Ritter said the strategy to call three district superintendents to relate to churches in the Elkhorn Valley District is an exciting challenge.

“I am looking forward to working with the laity and pastors of the two networks that I will be relating to directly,” he said. “The network system relies on the gifts and graces of the folks in the local church, and it is the people who will make this new model possible.

“It recognizes that the focus of making disciples does not happen in the conference or district office,” Ritter continued. “Disciples are made in the local church. I look forward to being a resource for those in the field who are reaching lives for Jesus Christ.  I am also very excited about joining my colleagues Chad and Lance in this collaborative work we will be doing together."

Bishop Saenz said Christ gave followers the mission of helping people find their way back to God, and we have everything we need to accomplish the mission.

“The Church expects, as part of the superintendent ministry, that the superintendent will be the chief missional strategist of the district,” the bishop said. “As such, the district superintendents are organizing the work of their districts into networks of churches assigned according to their proximity to each other and their mission field affinity.”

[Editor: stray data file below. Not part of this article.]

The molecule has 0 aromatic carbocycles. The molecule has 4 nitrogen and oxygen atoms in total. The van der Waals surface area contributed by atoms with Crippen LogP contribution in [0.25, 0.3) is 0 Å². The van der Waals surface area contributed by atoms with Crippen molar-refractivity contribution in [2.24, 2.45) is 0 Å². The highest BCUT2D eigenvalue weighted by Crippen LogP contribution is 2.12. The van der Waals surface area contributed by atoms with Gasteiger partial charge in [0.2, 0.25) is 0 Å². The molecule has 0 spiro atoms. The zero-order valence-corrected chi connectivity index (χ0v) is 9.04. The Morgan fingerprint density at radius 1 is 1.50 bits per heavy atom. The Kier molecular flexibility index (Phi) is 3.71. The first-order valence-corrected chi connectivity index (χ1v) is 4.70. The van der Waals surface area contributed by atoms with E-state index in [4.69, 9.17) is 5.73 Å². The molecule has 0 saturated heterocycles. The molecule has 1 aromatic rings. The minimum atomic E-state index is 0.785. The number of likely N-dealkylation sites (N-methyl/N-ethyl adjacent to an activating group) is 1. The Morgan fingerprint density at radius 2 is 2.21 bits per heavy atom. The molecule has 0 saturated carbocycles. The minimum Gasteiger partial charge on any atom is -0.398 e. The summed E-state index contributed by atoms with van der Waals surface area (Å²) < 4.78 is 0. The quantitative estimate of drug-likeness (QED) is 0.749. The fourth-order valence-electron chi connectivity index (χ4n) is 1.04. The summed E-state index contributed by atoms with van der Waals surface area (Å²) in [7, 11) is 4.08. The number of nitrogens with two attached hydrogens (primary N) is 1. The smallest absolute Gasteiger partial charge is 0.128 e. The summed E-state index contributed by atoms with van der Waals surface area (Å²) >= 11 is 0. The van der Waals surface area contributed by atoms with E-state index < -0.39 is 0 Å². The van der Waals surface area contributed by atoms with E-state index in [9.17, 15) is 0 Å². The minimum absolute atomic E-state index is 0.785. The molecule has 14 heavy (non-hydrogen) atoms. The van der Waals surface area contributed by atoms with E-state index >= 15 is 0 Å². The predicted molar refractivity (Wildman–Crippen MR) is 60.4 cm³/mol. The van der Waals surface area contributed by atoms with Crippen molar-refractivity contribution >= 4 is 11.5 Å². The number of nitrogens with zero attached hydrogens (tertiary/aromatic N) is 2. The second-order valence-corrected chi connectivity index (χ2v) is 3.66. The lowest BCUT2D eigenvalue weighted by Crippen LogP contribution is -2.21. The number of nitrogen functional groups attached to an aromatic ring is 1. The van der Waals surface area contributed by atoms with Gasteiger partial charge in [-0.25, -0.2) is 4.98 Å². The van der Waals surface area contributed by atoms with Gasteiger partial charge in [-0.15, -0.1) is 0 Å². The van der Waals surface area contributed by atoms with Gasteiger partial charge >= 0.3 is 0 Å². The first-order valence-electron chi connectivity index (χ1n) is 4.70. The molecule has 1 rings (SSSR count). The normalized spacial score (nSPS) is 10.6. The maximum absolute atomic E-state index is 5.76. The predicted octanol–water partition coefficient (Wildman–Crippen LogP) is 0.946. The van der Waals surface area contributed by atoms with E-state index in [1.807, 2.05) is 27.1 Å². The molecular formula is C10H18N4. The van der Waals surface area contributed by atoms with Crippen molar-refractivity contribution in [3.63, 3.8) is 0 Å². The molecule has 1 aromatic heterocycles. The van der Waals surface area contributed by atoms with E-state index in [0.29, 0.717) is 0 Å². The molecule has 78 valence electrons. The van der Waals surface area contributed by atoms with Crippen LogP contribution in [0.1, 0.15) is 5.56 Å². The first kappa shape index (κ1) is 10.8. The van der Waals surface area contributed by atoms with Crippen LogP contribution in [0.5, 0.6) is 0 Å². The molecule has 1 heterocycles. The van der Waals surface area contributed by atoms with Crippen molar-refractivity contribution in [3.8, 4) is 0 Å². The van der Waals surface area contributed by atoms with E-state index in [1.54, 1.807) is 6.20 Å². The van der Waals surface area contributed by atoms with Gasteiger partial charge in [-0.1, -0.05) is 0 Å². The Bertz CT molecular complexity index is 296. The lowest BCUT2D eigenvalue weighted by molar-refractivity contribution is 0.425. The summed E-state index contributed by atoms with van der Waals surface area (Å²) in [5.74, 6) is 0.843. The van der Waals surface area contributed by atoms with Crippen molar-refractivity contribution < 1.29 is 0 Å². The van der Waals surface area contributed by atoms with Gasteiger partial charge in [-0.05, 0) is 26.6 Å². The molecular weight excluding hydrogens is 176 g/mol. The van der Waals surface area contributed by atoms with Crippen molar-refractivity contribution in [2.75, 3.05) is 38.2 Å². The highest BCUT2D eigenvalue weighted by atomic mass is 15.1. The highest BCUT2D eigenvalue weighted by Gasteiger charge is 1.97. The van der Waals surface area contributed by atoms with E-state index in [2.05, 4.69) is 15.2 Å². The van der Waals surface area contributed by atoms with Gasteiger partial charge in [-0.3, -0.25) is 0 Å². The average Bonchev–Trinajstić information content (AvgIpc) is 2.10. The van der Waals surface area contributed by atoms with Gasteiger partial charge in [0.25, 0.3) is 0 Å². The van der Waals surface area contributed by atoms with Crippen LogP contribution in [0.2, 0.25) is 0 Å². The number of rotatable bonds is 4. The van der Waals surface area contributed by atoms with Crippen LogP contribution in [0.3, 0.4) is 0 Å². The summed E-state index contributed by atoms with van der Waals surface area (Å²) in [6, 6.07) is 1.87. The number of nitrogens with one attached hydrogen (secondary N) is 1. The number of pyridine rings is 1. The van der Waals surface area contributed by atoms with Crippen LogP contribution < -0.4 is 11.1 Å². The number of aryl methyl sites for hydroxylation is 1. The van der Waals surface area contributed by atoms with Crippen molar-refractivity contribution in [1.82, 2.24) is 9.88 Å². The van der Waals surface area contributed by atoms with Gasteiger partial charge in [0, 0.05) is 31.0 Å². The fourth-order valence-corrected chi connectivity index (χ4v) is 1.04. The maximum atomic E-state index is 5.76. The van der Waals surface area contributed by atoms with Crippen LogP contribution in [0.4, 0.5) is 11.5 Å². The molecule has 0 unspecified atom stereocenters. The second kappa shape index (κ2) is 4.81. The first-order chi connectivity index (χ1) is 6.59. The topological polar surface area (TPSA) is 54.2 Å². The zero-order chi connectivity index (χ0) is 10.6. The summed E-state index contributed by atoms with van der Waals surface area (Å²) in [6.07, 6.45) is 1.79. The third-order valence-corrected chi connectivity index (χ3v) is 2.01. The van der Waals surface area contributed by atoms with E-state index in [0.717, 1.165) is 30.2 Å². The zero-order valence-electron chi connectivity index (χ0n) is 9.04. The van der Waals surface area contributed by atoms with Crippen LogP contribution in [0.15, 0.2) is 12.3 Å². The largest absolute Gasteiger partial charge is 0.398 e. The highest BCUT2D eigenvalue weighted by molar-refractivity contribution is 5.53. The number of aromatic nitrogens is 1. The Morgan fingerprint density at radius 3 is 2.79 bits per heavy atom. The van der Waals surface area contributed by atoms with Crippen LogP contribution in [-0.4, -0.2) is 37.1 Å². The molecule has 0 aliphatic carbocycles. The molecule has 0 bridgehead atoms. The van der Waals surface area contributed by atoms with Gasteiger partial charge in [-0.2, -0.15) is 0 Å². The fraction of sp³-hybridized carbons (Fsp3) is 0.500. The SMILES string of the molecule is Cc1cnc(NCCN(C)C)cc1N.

In other Cabinet news, the group announced that the Rev. Kay Scarbrough will remain an additional year as the Topeka District superintendent, and the Rev. Dennis Livingston will remain an additional year as the superintendent of the Hutchinson District, with additional duties he assumed in 2017 in the Hays District. District superintendents usually serve in that role for six years, and both Scarbrough and Livingston otherwise would have been scheduled to return to a local church or extension ministry.

An announcement about a new superintendent for the Kansas City District is anticipated soon. The Rev. Dr. Bruce Emmert will leave the Cabinet effective July 1 to serve as lead pastor at St. Andrews United Methodist Church in Omaha. Read about the St. Andrews UMC appointment.
Contact Todd Seifert, communications director, at David Burke, communications coordinator, contributed to this report.